“Surprise! I’m still alive!” Australian women Noela Rukundo gloated to her husband outside of her own funeral. After her life was spared by a virtuous hit man who did not understand his job description, Rukundo crashed her own funeral and delivered the good news to a group of people gathered to mourn her death.
“Surprise! I’m still alive!” is also a direct quote from the bees currently dancing around their 18,600-square-foot penthouse suite at the top of the Wedgewood Academic Center, celebrating their corporal bodies and thanking Beezus that they’re alive.
Rumors swirled early Monday morning about a potential bee bloodbath, but the secluded and exclusive nature of the Dr. Fisher’s Beesort and Day Spa made confirmation of the bees’ beating hearts difficult, and left students and faculty fearful of the safety of the insects.
Heart rates spiked and palms sweated as various faculty members pleaded the fifth. The people needed answers, but flagging down an operating elevator to ascend to the top of Wedgewood could take days, and the inevitable awkward elevator silence made the journey too perilous for any Vision journalist to attempt.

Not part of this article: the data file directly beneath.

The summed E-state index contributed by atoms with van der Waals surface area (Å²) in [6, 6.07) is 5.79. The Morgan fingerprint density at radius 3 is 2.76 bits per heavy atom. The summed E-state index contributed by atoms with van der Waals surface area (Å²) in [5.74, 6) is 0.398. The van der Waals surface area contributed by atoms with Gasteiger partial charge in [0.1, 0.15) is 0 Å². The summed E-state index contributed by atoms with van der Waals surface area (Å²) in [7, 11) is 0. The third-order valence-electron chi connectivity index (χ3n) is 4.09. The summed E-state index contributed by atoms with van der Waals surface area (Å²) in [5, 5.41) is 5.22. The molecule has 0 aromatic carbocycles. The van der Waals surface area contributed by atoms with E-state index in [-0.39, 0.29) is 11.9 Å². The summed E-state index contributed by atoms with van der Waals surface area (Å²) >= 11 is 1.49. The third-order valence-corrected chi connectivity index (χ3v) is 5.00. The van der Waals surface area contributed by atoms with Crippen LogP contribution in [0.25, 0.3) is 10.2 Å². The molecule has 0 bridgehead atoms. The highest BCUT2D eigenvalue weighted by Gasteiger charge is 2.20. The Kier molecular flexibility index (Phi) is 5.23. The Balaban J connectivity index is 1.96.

After 100,000 black and yellow bodies were found dead on the roof of the downtown Music City Center at the beginning of February, students found themselves terrified and moved by the possibility of losing their own bees, despite not previously thinking about them for months.
Suddenly, the possibility of never tasting the flowery, sweet honey of the bees, previously promised as a reward for outstanding performances, seemed too much to bear.
Solace finally came in the form of the comforting words of manager of landscaping and grounds Mary Weber.
“Our bees are fine,” Weber said, causing cheers to bounce off the glass walls of the Vision office and leaving students to forget about the bees for another several months.
This article was written by Jessica King.